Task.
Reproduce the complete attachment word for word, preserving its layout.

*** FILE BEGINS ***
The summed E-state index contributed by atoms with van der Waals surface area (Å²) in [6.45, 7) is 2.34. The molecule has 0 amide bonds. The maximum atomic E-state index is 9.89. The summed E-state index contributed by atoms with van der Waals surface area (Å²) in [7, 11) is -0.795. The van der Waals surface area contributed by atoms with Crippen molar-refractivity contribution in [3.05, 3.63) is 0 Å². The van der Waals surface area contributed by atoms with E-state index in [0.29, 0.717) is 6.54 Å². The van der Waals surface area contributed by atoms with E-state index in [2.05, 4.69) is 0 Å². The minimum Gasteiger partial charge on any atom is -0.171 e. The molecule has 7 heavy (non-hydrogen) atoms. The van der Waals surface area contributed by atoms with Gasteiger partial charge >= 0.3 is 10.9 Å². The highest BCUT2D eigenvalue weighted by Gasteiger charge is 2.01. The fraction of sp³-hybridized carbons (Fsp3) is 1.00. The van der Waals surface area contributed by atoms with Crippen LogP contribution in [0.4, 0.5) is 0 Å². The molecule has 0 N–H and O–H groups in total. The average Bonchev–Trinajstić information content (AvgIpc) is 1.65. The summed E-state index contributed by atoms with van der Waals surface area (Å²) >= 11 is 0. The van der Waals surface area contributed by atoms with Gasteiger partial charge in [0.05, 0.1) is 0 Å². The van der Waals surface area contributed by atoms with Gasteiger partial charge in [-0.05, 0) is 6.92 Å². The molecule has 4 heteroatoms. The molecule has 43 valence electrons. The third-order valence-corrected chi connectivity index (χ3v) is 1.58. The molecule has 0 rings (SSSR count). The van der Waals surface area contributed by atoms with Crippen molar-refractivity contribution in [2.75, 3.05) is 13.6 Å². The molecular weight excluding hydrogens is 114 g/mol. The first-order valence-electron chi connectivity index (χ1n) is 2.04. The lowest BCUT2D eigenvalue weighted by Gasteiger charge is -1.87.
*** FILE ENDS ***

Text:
The summed E-state index contributed by atoms with van der Waals surface area (Å²) in [6.45, 7) is 2.34. The molecule has 0 amide bonds. The maximum atomic E-state index is 9.89. The summed E-state index contributed by atoms with van der Waals surface area (Å²) in [7, 11) is -0.795. The van der Waals surface area contributed by atoms with Crippen molar-refractivity contribution in [3.05, 3.63) is 0 Å². The van der Waals surface area contributed by atoms with E-state index in [0.29, 0.717) is 6.54 Å². The van der Waals surface area contributed by atoms with E-state index in [2.05, 4.69) is 0 Å². The minimum Gasteiger partial charge on any atom is -0.171 e. The molecule has 7 heavy (non-hydrogen) atoms. The van der Waals surface area contributed by atoms with Gasteiger partial charge >= 0.3 is 10.9 Å². The highest BCUT2D eigenvalue weighted by Gasteiger charge is 2.01. The fraction of sp³-hybridized carbons (Fsp3) is 1.00. The van der Waals surface area contributed by atoms with Crippen LogP contribution in [0.4, 0.5) is 0 Å². The molecule has 0 N–H and O–H groups in total. The average Bonchev–Trinajstić information content (AvgIpc) is 1.65. The summed E-state index contributed by atoms with van der Waals surface area (Å²) >= 11 is 0. The van der Waals surface area contributed by atoms with Gasteiger partial charge in [0.05, 0.1) is 0 Å². The van der Waals surface area contributed by atoms with Gasteiger partial charge in [-0.05, 0) is 6.92 Å². The molecule has 4 heteroatoms. The molecule has 43 valence electrons. The third-order valence-corrected chi connectivity index (χ3v) is 1.58. The molecule has 0 rings (SSSR count). The van der Waals surface area contributed by atoms with Crippen molar-refractivity contribution in [2.75, 3.05) is 13.6 Å². The molecular weight excluding hydrogens is 114 g/mol. The first-order valence-electron chi connectivity index (χ1n) is 2.04. The lowest BCUT2D eigenvalue weighted by Gasteiger charge is -1.87.